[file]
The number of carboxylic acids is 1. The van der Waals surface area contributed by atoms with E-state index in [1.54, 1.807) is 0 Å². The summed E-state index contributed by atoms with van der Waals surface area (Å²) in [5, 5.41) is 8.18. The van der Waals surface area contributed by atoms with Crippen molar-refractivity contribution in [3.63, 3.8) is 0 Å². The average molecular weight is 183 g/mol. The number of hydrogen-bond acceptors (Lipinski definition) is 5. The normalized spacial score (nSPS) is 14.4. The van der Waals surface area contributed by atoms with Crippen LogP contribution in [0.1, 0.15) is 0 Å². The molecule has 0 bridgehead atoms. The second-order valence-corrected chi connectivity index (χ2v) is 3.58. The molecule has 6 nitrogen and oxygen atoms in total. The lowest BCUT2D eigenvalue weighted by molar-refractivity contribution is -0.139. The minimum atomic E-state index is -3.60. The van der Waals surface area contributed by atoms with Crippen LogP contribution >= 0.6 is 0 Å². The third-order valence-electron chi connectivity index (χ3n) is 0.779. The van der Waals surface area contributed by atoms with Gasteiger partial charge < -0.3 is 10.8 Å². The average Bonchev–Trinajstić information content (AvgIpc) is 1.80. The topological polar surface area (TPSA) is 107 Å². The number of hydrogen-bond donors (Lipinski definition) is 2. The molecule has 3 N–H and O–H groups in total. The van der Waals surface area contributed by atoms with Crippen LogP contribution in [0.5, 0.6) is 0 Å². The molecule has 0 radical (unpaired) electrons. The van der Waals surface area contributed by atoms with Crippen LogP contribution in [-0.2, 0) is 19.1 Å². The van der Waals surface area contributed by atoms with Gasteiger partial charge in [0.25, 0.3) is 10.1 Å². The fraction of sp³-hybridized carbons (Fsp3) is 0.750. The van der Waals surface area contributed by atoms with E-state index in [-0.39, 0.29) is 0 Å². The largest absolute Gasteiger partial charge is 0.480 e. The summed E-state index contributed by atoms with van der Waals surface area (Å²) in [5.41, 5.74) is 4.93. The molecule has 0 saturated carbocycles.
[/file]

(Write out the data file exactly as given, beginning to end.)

The number of carboxylic acids is 1. The van der Waals surface area contributed by atoms with E-state index in [1.54, 1.807) is 0 Å². The summed E-state index contributed by atoms with van der Waals surface area (Å²) in [5, 5.41) is 8.18. The van der Waals surface area contributed by atoms with Crippen molar-refractivity contribution in [3.63, 3.8) is 0 Å². The average molecular weight is 183 g/mol. The number of hydrogen-bond acceptors (Lipinski definition) is 5. The normalized spacial score (nSPS) is 14.4. The van der Waals surface area contributed by atoms with Crippen LogP contribution in [0.1, 0.15) is 0 Å². The molecule has 0 bridgehead atoms. The second-order valence-corrected chi connectivity index (χ2v) is 3.58. The molecule has 6 nitrogen and oxygen atoms in total. The lowest BCUT2D eigenvalue weighted by molar-refractivity contribution is -0.139. The minimum atomic E-state index is -3.60. The van der Waals surface area contributed by atoms with Crippen LogP contribution >= 0.6 is 0 Å². The third-order valence-electron chi connectivity index (χ3n) is 0.779. The van der Waals surface area contributed by atoms with Gasteiger partial charge < -0.3 is 10.8 Å². The average Bonchev–Trinajstić information content (AvgIpc) is 1.80. The topological polar surface area (TPSA) is 107 Å². The number of hydrogen-bond donors (Lipinski definition) is 2. The molecule has 3 N–H and O–H groups in total. The van der Waals surface area contributed by atoms with Crippen LogP contribution in [0.5, 0.6) is 0 Å². The molecule has 0 radical (unpaired) electrons. The van der Waals surface area contributed by atoms with Crippen LogP contribution in [-0.2, 0) is 19.1 Å². The van der Waals surface area contributed by atoms with Gasteiger partial charge in [0.25, 0.3) is 10.1 Å². The fraction of sp³-hybridized carbons (Fsp3) is 0.750. The van der Waals surface area contributed by atoms with E-state index in [-0.39, 0.29) is 0 Å². The largest absolute Gasteiger partial charge is 0.480 e. The summed E-state index contributed by atoms with van der Waals surface area (Å²) in [5.41, 5.74) is 4.93. The molecule has 0 saturated carbocycles.